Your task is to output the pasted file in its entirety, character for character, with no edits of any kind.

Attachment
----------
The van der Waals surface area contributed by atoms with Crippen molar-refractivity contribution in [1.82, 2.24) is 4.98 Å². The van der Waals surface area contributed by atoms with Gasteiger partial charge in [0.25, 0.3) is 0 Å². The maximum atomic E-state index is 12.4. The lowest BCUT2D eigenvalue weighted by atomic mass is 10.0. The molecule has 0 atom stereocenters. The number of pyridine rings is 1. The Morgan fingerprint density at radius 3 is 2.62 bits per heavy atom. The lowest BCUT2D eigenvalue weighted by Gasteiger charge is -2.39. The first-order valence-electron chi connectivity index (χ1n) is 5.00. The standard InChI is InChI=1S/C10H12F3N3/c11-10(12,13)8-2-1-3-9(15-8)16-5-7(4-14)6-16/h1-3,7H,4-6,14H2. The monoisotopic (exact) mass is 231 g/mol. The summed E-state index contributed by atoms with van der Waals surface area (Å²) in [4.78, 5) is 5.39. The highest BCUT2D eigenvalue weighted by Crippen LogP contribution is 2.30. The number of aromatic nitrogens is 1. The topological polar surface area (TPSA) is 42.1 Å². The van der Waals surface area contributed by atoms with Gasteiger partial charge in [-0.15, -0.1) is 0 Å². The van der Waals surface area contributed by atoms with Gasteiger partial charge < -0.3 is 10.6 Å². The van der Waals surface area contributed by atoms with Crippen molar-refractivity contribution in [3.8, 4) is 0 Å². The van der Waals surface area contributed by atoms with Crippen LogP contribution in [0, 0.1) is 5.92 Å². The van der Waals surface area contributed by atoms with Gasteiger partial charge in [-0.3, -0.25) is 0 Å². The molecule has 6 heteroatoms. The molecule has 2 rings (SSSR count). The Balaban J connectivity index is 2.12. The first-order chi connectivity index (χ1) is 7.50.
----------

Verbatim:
The van der Waals surface area contributed by atoms with Crippen molar-refractivity contribution in [1.82, 2.24) is 4.98 Å². The van der Waals surface area contributed by atoms with Gasteiger partial charge in [0.25, 0.3) is 0 Å². The maximum atomic E-state index is 12.4. The lowest BCUT2D eigenvalue weighted by atomic mass is 10.0. The molecule has 0 atom stereocenters. The number of pyridine rings is 1. The Morgan fingerprint density at radius 3 is 2.62 bits per heavy atom. The lowest BCUT2D eigenvalue weighted by Gasteiger charge is -2.39. The first-order valence-electron chi connectivity index (χ1n) is 5.00. The standard InChI is InChI=1S/C10H12F3N3/c11-10(12,13)8-2-1-3-9(15-8)16-5-7(4-14)6-16/h1-3,7H,4-6,14H2. The monoisotopic (exact) mass is 231 g/mol. The summed E-state index contributed by atoms with van der Waals surface area (Å²) in [4.78, 5) is 5.39. The highest BCUT2D eigenvalue weighted by Crippen LogP contribution is 2.30. The number of aromatic nitrogens is 1. The topological polar surface area (TPSA) is 42.1 Å². The van der Waals surface area contributed by atoms with Gasteiger partial charge in [-0.15, -0.1) is 0 Å². The van der Waals surface area contributed by atoms with Gasteiger partial charge < -0.3 is 10.6 Å². The van der Waals surface area contributed by atoms with Crippen molar-refractivity contribution in [3.8, 4) is 0 Å². The van der Waals surface area contributed by atoms with Crippen LogP contribution in [0, 0.1) is 5.92 Å². The van der Waals surface area contributed by atoms with Gasteiger partial charge in [-0.3, -0.25) is 0 Å². The molecule has 6 heteroatoms. The molecule has 2 rings (SSSR count). The Balaban J connectivity index is 2.12. The first-order chi connectivity index (χ1) is 7.50.